An agreement between the Department of Public Health, Neurosciences, Experimental & Forensic Medicine and the Italian Scientific Police was stipulated to improve knowledge about insects of forensic importance, and to allow police staff to practice collection of entomological specimens. The ability of the police to record information useful to forensic entomologists and to collect insects at a scene is very important considering the fact that in Italy the professional role of the forensic entomologist is not recognized. For this reason, when an entomological inspection is performed by professional figures not educated in the collection of entomological specimens (in the absence of a forensic entomologist), the quality of the forensic entomology procedures can be easily compromised. In order to address this issue, spontaneous deaths were treated as crime scenes, from an entomological point of view, and insects and data were collected by agents under the guidance and supervision of an entomologist as indicated by the EAFE guidelines. Subsequently, the entomological specimens were treated in the forensic entomology lab to identify the species involved in the experimental cases and assess their developmental stage. In one case in particular, the discovery of the body of a young girl indoors in the summer, in a town in the north of Italy, demonstrates how difficult it can occasionally be to apply the required entomological procedures, and also offers insight into the unusual colonization by Megaselia scalaris of a body in the chromatic-bloating putrefaction stage for which the pathologist hypothesized a PMI of only 3-4 days, later confirmed by the entomological analysis. Generally this species colonizes bodies in more advanced stages of decomposition or bodies that have been buried, and overlaps other waves of insect colonization. In this case no other significant species were observed on the body; perhaps, this may be explained by the nature of the environmental settings in which the body was found.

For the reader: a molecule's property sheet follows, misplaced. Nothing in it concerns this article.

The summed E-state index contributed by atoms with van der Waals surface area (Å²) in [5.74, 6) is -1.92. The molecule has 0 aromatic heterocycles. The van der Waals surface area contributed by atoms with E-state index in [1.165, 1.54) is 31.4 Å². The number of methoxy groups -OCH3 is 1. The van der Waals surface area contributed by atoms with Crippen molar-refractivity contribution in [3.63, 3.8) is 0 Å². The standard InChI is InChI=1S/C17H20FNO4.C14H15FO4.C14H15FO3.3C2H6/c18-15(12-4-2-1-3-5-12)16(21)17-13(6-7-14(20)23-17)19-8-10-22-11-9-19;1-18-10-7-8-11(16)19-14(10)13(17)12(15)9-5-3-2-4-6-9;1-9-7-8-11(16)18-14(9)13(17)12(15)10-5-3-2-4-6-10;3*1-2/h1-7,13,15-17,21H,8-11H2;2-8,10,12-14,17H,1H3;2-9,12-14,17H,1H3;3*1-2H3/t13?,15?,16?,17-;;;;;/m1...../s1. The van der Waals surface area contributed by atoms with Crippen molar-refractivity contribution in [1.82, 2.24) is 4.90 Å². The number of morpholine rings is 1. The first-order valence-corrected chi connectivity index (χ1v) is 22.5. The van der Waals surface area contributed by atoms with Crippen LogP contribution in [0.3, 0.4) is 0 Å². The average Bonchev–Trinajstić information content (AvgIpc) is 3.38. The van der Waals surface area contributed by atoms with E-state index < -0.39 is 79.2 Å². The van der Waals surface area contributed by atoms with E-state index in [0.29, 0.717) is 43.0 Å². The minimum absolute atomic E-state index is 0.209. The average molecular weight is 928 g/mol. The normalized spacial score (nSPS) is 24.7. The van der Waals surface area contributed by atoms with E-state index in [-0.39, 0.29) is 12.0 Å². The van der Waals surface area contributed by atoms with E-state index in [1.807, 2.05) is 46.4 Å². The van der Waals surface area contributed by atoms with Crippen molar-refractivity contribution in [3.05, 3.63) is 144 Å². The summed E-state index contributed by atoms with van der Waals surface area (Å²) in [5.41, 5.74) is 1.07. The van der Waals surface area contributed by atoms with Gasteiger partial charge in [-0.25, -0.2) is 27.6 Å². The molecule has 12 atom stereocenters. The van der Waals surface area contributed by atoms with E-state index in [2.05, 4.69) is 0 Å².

A case report of an indoor found body that points out how problematic entomogical sampling procedures may sometimes be

LAMBIASE, SIMONETTA;
2012

Abstract

An agreement between the Department of Public Health, Neurosciences, Experimental & Forensic Medicine and the Italian Scientific Police was stipulated to improve knowledge about insects of forensic importance, and to allow police staff to practice collection of entomological specimens. The ability of the police to record information useful to forensic entomologists and to collect insects at a scene is very important considering the fact that in Italy the professional role of the forensic entomologist is not recognized. For this reason, when an entomological inspection is performed by professional figures not educated in the collection of entomological specimens (in the absence of a forensic entomologist), the quality of the forensic entomology procedures can be easily compromised. In order to address this issue, spontaneous deaths were treated as crime scenes, from an entomological point of view, and insects and data were collected by agents under the guidance and supervision of an entomologist as indicated by the EAFE guidelines. Subsequently, the entomological specimens were treated in the forensic entomology lab to identify the species involved in the experimental cases and assess their developmental stage. In one case in particular, the discovery of the body of a young girl indoors in the summer, in a town in the north of Italy, demonstrates how difficult it can occasionally be to apply the required entomological procedures, and also offers insight into the unusual colonization by Megaselia scalaris of a body in the chromatic-bloating putrefaction stage for which the pathologist hypothesized a PMI of only 3-4 days, later confirmed by the entomological analysis. Generally this species colonizes bodies in more advanced stages of decomposition or bodies that have been buried, and overlaps other waves of insect colonization. In this case no other significant species were observed on the body; perhaps, this may be explained by the nature of the environmental settings in which the body was found.
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Utilizza questo identificativo per citare o creare un link a questo documento: https://hdl.handle.net/11571/584458
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